Through a new understanding of high-end design, Samsung was able to renew the product design of its TVs and double market share in the TV segment in just a few years.
In 2005, Samsung, one of the world’s biggest producers of consumer electronics, was nervous about one if its best selling categories: flat screen TVs. Despite technological innovations and a rich R&D pipeline, their TVs were languishing in the market and competitive pressure was increasing.
They needed a strategy for how to stay ahead in this market. To do this, they needed a way to prioritize what latest technologies they should bet on. At the same time, Samsung also had a growing sense from consumers that they were dissatisfied with and apathetic to the ongoing parade of technological breakthroughs that formed the center of their marketing message.
Samsung decided a way to start tackling these challenges was to better understand the design-conscious consumers, hypothesizing that by capturing this market would help increase sales in the large segment of upper mid-range TVs. But as they realized they were neither perceived as an outstanding quality brand, nor seen as a brand delivering products with a distinct design profile, top management knew that their normal innovation process wouldn’t be sufficient. A bigger shift in how Samsung approached product design was needed.
Together with a team of strategists from ReD Associates, Samsung began an exploration of the world of the design-conscious consumers, looking to understand questions such as: What is a high-end design object? What is the role of a TV in home life? And what, for these customers, makes a "great TV"?
ReD’s team immersed themselves in the homes of design-conscious consumers in Denmark, Sweden, Finland, and Netherlands and met with dozens of designers, architects, and other experts. They observed the everyday life of people, to see how TV habits fit into daily life, and the practices and aspirations around making a good home. Senior management from Samsung went on an intense executive study trip for to Northern Europe – a region with one of the most design conscious populations in the world. Slowly, over time, the team started uncovering the role of design in Scandinavian culture and the relationship it had on the home and TVs.
Key finding: The TV is a piece of furniture
Drawing on analysis of consumers, experts, and traditional market data, a key insight emerged: To a design conscious consumer the TV is not a piece of electronics – it’s a piece of furniture. While seemingly obvious in hindsight, the definition of a good TV for this group is one that seamlessly blends in to the aesthetics of the living room, like a prop on the stage that naturally fits in and supports the larger picture. A black piece of alien-looking technology is not what this group was after. Time and time again, the ReD team found people hiding their TV into furniture or developing workarounds to make it disappear in the room.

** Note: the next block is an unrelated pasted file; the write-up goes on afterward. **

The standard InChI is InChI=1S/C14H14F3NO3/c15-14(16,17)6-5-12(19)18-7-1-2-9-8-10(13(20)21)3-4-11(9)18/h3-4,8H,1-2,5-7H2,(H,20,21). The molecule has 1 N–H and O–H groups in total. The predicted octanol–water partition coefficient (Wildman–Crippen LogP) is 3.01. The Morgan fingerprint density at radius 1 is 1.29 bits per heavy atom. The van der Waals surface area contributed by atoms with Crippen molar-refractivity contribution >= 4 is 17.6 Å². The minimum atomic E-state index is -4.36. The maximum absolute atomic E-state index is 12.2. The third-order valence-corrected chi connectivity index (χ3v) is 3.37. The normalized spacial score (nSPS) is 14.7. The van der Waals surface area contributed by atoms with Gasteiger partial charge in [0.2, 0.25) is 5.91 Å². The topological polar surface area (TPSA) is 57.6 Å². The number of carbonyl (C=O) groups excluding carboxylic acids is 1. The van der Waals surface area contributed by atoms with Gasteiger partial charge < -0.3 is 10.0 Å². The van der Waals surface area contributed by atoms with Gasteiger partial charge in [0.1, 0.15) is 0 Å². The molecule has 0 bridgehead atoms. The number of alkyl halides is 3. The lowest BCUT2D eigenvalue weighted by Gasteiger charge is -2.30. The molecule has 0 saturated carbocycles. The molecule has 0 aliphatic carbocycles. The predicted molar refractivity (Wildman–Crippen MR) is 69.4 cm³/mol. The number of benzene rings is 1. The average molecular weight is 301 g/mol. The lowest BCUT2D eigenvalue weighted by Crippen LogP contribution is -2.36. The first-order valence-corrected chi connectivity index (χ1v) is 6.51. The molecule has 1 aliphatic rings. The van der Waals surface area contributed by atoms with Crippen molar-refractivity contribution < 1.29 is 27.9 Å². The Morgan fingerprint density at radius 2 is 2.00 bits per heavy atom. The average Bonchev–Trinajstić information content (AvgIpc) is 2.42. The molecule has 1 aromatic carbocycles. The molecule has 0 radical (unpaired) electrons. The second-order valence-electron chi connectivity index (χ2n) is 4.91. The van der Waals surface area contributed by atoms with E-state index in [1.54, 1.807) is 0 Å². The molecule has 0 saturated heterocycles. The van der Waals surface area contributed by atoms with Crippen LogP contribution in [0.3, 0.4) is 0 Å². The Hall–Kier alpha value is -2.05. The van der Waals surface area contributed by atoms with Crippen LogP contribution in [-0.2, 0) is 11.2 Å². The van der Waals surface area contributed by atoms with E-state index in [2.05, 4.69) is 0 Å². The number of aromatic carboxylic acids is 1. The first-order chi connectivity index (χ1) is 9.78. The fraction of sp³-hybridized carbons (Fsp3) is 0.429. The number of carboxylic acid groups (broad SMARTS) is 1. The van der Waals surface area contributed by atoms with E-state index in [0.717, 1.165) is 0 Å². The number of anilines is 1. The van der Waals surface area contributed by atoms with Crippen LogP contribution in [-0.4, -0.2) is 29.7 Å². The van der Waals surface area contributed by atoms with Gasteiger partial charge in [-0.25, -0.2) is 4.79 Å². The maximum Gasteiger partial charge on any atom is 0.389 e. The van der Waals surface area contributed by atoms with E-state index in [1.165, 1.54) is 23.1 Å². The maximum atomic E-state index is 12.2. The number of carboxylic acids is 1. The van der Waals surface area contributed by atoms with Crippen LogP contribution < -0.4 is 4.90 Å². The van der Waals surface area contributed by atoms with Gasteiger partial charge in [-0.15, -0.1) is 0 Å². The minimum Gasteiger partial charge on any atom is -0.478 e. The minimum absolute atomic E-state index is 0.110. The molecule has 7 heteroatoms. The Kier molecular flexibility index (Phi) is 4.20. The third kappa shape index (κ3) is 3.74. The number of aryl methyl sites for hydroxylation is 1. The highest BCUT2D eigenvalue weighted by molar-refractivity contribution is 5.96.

The idea of treating TVs as almost invisible objects was “a rude awakening” to Samsung. “At the beginning, when confronted with research findings describing for example how these Europeans are not particularly proud of their TVs, we were very surprised. ‘So, people really try to hide their TV? Unbelievable’ – was the reaction. This kind of consumer behaviour goes very much against what [our] designers were used to,” notes Solvej Lee, one of the leads in Samsung's project group.
Delivering a new perspective in the form of guiding design and marketing principles
This shift in perspective led to a new approach to product design. The ReD team gave Samsung a set of design principles to guide Samsung's designers, making it possible for Samsung to swiftly create a range of new products. “Nothing had to be drastically changed between the final insights, product recommendations, and Samsung design team’s final products going to market – that is, the introduction of the white flat screen TV, which was a result of the project,” reflects Solvej Lee.
Impact: doubling of the market share
The new TVs Samsung introduced were a commercial success. The warm, pristine aesthetics announced a sharp shift in product design that resonated with consumers - especially among women, a new target audience for Samsung at the time. It also allowed Samsung to access new sales and marketing channels like lifestyle magazines, fashion reports, trendy restaurants and clothing stores. "The TV started ‘popping up’ in places where Samsung products have not been seen before. It is as if people simply think that it ‘fits in’ much better than other TVs out there,” says Solvej Lee. These new channels provided Samsung with the needed stamp of approval, laying the grounds for a new perception of Samsung in the target audience.
By 2007, Samsung market share in TV doubled globally and has now reached 28%.